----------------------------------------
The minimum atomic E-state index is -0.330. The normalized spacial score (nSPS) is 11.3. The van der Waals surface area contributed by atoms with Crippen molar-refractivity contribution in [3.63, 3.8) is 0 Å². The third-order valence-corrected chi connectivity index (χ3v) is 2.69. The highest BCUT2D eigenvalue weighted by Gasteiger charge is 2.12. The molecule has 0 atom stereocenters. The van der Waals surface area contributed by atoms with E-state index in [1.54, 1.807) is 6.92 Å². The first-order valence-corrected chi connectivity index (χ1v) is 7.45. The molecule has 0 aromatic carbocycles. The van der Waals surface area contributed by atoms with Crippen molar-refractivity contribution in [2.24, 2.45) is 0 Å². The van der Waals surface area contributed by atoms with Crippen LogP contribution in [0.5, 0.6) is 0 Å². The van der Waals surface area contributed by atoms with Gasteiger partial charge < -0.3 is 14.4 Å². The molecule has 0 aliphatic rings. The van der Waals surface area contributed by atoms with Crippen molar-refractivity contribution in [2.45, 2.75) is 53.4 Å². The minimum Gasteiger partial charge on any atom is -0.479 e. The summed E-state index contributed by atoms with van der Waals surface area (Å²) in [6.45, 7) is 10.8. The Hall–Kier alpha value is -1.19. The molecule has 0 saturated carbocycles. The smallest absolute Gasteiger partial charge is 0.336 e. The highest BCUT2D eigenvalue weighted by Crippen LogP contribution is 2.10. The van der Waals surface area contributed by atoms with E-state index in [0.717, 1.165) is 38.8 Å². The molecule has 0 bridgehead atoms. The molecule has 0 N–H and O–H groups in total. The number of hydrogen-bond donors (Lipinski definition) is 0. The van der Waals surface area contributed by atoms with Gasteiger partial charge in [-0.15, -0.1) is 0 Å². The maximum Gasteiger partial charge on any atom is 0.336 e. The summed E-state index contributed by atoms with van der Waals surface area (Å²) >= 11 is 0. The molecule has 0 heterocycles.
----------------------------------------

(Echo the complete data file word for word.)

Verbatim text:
The minimum atomic E-state index is -0.330. The normalized spacial score (nSPS) is 11.3. The van der Waals surface area contributed by atoms with Crippen molar-refractivity contribution in [3.63, 3.8) is 0 Å². The third-order valence-corrected chi connectivity index (χ3v) is 2.69. The highest BCUT2D eigenvalue weighted by Gasteiger charge is 2.12. The molecule has 0 atom stereocenters. The van der Waals surface area contributed by atoms with E-state index in [1.54, 1.807) is 6.92 Å². The first-order valence-corrected chi connectivity index (χ1v) is 7.45. The molecule has 0 aromatic carbocycles. The van der Waals surface area contributed by atoms with Crippen molar-refractivity contribution in [2.24, 2.45) is 0 Å². The van der Waals surface area contributed by atoms with Crippen LogP contribution in [0.5, 0.6) is 0 Å². The van der Waals surface area contributed by atoms with Gasteiger partial charge < -0.3 is 14.4 Å². The molecule has 0 aliphatic rings. The van der Waals surface area contributed by atoms with Crippen molar-refractivity contribution in [2.45, 2.75) is 53.4 Å². The minimum Gasteiger partial charge on any atom is -0.479 e. The summed E-state index contributed by atoms with van der Waals surface area (Å²) in [6.45, 7) is 10.8. The Hall–Kier alpha value is -1.19. The molecule has 0 saturated carbocycles. The smallest absolute Gasteiger partial charge is 0.336 e. The highest BCUT2D eigenvalue weighted by Crippen LogP contribution is 2.10. The van der Waals surface area contributed by atoms with E-state index in [0.717, 1.165) is 38.8 Å². The molecule has 0 bridgehead atoms. The molecule has 0 N–H and O–H groups in total. The number of hydrogen-bond donors (Lipinski definition) is 0. The van der Waals surface area contributed by atoms with Gasteiger partial charge in [-0.15, -0.1) is 0 Å². The maximum Gasteiger partial charge on any atom is 0.336 e. The summed E-state index contributed by atoms with van der Waals surface area (Å²) >= 11 is 0. The molecule has 0 heterocycles.